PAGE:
I’m sure I’m not the only photographer who has watched with dismay as online stock photo (or microstock) libraries have mushroomed over recent years. Why dismay? Well, I used to sell my travel stories to clients as a package of words and images, of which the images would often be worth half or more of the fee. Yet since these image libraries have expanded to cover every destination and topic under the sun, and since their images are available for use at US$1 or less, most publications I work for now want me to provide text only, which means I’ve lost about half my previous income.
To give an idea how fast these sites are growing, Shutterstock (the biggest) has over 70 million images available, and uploads over half a million more each week. This works out to a staggering 50 images uploaded EVERY MINUTE! The downside for contributors to SS is that no sooner have they uploaded new material than it gets pushed off the first page and so has less chance of selling.
Despite these problems, I finally decided to stop grumbling and adopt the attitude of ‘If you can’t beat them, join them’. So I recently submitted a selection which was accepted, and you can see my tiny portfolio at http://www.shutterstock.com/cat.mhtml?gallery_id=3496445. I’ll post a few samples below, and I’ll be submitting images quite frequently. After all, as SS contributors know, this is a numbers game, and only those who are constantly uploading make any money. Even then, at US$0.25 per image, you’ve got to make A LOT of sales to be successful. Nevertheless, I’ve made a steady start and already my earnings stand at US$1.50!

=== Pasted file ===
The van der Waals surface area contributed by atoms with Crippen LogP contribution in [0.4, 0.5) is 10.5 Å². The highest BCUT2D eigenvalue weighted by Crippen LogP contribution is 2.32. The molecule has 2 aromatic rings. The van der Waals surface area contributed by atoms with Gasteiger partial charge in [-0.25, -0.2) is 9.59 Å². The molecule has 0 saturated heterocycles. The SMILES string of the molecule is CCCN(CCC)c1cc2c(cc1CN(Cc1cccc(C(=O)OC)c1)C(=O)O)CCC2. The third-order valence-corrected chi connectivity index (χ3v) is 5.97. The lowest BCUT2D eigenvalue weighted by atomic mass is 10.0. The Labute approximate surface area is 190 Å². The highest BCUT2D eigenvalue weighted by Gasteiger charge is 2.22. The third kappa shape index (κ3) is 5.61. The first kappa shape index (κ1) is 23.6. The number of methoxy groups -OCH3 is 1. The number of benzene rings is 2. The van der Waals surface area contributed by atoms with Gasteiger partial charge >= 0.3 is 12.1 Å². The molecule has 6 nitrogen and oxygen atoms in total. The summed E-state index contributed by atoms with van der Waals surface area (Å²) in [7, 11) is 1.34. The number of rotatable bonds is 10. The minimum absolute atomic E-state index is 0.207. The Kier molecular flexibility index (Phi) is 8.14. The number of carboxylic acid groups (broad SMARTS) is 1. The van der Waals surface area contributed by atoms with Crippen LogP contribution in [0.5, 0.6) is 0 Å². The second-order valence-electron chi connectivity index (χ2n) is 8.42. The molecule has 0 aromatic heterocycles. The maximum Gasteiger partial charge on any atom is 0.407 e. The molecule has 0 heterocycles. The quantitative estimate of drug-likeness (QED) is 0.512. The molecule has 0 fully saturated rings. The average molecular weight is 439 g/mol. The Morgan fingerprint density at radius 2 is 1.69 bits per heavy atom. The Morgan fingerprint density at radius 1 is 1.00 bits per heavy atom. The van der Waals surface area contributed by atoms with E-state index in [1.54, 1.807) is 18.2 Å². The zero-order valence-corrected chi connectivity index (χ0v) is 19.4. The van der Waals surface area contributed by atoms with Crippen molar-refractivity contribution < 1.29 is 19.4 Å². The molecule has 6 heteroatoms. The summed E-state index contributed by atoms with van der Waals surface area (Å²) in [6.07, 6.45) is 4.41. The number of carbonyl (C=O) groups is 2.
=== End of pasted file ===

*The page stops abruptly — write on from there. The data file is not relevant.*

Usually when I travel, I’m updating a guidebook, so I’m rushing around from dawn to late, checking hotels and restaurants for inclusion in the next edition of the guide. But a few weeks ago I lucked out, spending ten days on a Pandaw cruise around Ha Long Bay and the Red River Delta in Vietnam in order to write and photograph a story about it for the company’s magazine, as it was a new route that they wanted to publicise.
Loved it! Sprawled on a sun lounger, taking in the endless change of view, from towering karst outcrops to container cranes, brick kilns, fields of rice and passion fruit, locals waving from the riverbank. Wandering around small villages, watching water puppet shows, seeing conical hats made, listening to traditional songs sung by teenagers. Writing a few notes about the experience and getting to know my fellow passengers, gorging on gourmet food three times a day. Following are a few images from the trip.
If you want to read the full story, take a Pandaw cruise and read it in the Pandaw Magazine while aboard, or sign up as a subscriber on their website—www.pandaw.com.
is a British writer and photographer based in Chiang Mai, Thailand.